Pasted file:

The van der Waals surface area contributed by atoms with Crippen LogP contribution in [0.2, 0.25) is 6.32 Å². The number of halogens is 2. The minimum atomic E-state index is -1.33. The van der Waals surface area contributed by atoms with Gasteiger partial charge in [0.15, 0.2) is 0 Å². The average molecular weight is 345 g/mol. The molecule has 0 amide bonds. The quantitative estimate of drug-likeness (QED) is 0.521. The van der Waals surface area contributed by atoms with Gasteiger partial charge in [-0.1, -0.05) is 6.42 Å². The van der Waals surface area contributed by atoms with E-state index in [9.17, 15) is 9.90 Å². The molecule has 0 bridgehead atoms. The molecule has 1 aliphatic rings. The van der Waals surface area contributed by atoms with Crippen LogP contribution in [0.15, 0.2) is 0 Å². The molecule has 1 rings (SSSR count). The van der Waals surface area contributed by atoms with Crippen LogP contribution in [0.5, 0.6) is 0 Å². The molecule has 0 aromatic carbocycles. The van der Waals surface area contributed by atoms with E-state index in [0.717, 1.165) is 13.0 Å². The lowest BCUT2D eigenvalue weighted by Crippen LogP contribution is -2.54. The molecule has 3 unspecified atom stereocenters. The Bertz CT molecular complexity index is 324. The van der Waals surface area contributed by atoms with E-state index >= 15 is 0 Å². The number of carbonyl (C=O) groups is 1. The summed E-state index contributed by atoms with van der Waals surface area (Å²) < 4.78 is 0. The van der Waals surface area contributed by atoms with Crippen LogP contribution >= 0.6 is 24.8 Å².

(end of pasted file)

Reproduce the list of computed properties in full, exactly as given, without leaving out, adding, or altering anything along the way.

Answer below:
The van der Waals surface area contributed by atoms with Crippen LogP contribution in [0.2, 0.25) is 6.32 Å². The number of halogens is 2. The minimum atomic E-state index is -1.33. The van der Waals surface area contributed by atoms with Gasteiger partial charge in [0.15, 0.2) is 0 Å². The average molecular weight is 345 g/mol. The molecule has 0 amide bonds. The quantitative estimate of drug-likeness (QED) is 0.521. The van der Waals surface area contributed by atoms with Gasteiger partial charge in [-0.1, -0.05) is 6.42 Å². The van der Waals surface area contributed by atoms with E-state index in [9.17, 15) is 9.90 Å². The molecule has 0 bridgehead atoms. The molecule has 1 aliphatic rings. The van der Waals surface area contributed by atoms with Crippen LogP contribution in [0.15, 0.2) is 0 Å². The molecule has 1 rings (SSSR count). The van der Waals surface area contributed by atoms with Crippen LogP contribution in [0.5, 0.6) is 0 Å². The molecule has 0 aromatic carbocycles. The van der Waals surface area contributed by atoms with E-state index in [0.717, 1.165) is 13.0 Å². The lowest BCUT2D eigenvalue weighted by Crippen LogP contribution is -2.54. The molecule has 3 unspecified atom stereocenters. The Bertz CT molecular complexity index is 324. The van der Waals surface area contributed by atoms with E-state index >= 15 is 0 Å². The number of carbonyl (C=O) groups is 1. The summed E-state index contributed by atoms with van der Waals surface area (Å²) < 4.78 is 0. The van der Waals surface area contributed by atoms with Crippen LogP contribution >= 0.6 is 24.8 Å².